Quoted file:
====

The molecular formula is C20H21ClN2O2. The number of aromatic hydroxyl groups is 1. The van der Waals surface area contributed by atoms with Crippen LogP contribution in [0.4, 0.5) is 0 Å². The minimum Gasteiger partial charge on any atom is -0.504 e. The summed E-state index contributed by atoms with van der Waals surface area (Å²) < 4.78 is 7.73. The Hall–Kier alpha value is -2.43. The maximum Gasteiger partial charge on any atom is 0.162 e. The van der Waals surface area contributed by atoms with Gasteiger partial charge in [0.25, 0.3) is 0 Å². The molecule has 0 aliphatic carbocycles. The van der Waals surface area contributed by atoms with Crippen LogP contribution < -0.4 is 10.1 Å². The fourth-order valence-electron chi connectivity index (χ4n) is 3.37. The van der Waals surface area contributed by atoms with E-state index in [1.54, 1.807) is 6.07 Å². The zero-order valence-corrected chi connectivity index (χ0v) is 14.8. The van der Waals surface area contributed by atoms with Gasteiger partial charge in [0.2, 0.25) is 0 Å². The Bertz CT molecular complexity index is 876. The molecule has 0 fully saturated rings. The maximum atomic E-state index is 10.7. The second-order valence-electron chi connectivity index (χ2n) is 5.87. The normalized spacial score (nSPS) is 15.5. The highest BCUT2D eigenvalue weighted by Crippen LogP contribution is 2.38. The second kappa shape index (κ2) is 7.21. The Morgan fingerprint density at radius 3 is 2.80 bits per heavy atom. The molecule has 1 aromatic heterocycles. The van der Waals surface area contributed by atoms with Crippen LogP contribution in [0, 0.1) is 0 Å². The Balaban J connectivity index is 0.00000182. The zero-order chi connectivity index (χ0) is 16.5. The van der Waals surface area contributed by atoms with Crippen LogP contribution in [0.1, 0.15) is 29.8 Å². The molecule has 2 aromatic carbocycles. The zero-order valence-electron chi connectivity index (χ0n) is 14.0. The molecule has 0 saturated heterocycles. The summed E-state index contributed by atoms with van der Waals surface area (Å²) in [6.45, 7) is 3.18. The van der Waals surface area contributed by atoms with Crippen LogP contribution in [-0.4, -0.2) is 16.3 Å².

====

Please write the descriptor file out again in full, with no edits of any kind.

The molecular formula is C20H21ClN2O2. The number of aromatic hydroxyl groups is 1. The van der Waals surface area contributed by atoms with Crippen LogP contribution in [0.4, 0.5) is 0 Å². The minimum Gasteiger partial charge on any atom is -0.504 e. The summed E-state index contributed by atoms with van der Waals surface area (Å²) < 4.78 is 7.73. The Hall–Kier alpha value is -2.43. The maximum Gasteiger partial charge on any atom is 0.162 e. The van der Waals surface area contributed by atoms with Gasteiger partial charge in [0.25, 0.3) is 0 Å². The molecule has 0 aliphatic carbocycles. The van der Waals surface area contributed by atoms with Crippen LogP contribution < -0.4 is 10.1 Å². The fourth-order valence-electron chi connectivity index (χ4n) is 3.37. The van der Waals surface area contributed by atoms with E-state index in [1.54, 1.807) is 6.07 Å². The zero-order valence-corrected chi connectivity index (χ0v) is 14.8. The van der Waals surface area contributed by atoms with Gasteiger partial charge in [0.2, 0.25) is 0 Å². The Bertz CT molecular complexity index is 876. The molecule has 0 fully saturated rings. The maximum atomic E-state index is 10.7. The second-order valence-electron chi connectivity index (χ2n) is 5.87. The normalized spacial score (nSPS) is 15.5. The highest BCUT2D eigenvalue weighted by Crippen LogP contribution is 2.38. The second kappa shape index (κ2) is 7.21. The Morgan fingerprint density at radius 3 is 2.80 bits per heavy atom. The molecule has 1 aromatic heterocycles. The van der Waals surface area contributed by atoms with Crippen LogP contribution in [0, 0.1) is 0 Å². The Balaban J connectivity index is 0.00000182. The zero-order chi connectivity index (χ0) is 16.5. The van der Waals surface area contributed by atoms with Crippen LogP contribution in [0.1, 0.15) is 29.8 Å². The molecule has 2 aromatic carbocycles. The zero-order valence-electron chi connectivity index (χ0n) is 14.0. The molecule has 0 saturated heterocycles. The summed E-state index contributed by atoms with van der Waals surface area (Å²) in [6.45, 7) is 3.18. The van der Waals surface area contributed by atoms with Crippen LogP contribution in [-0.4, -0.2) is 16.3 Å².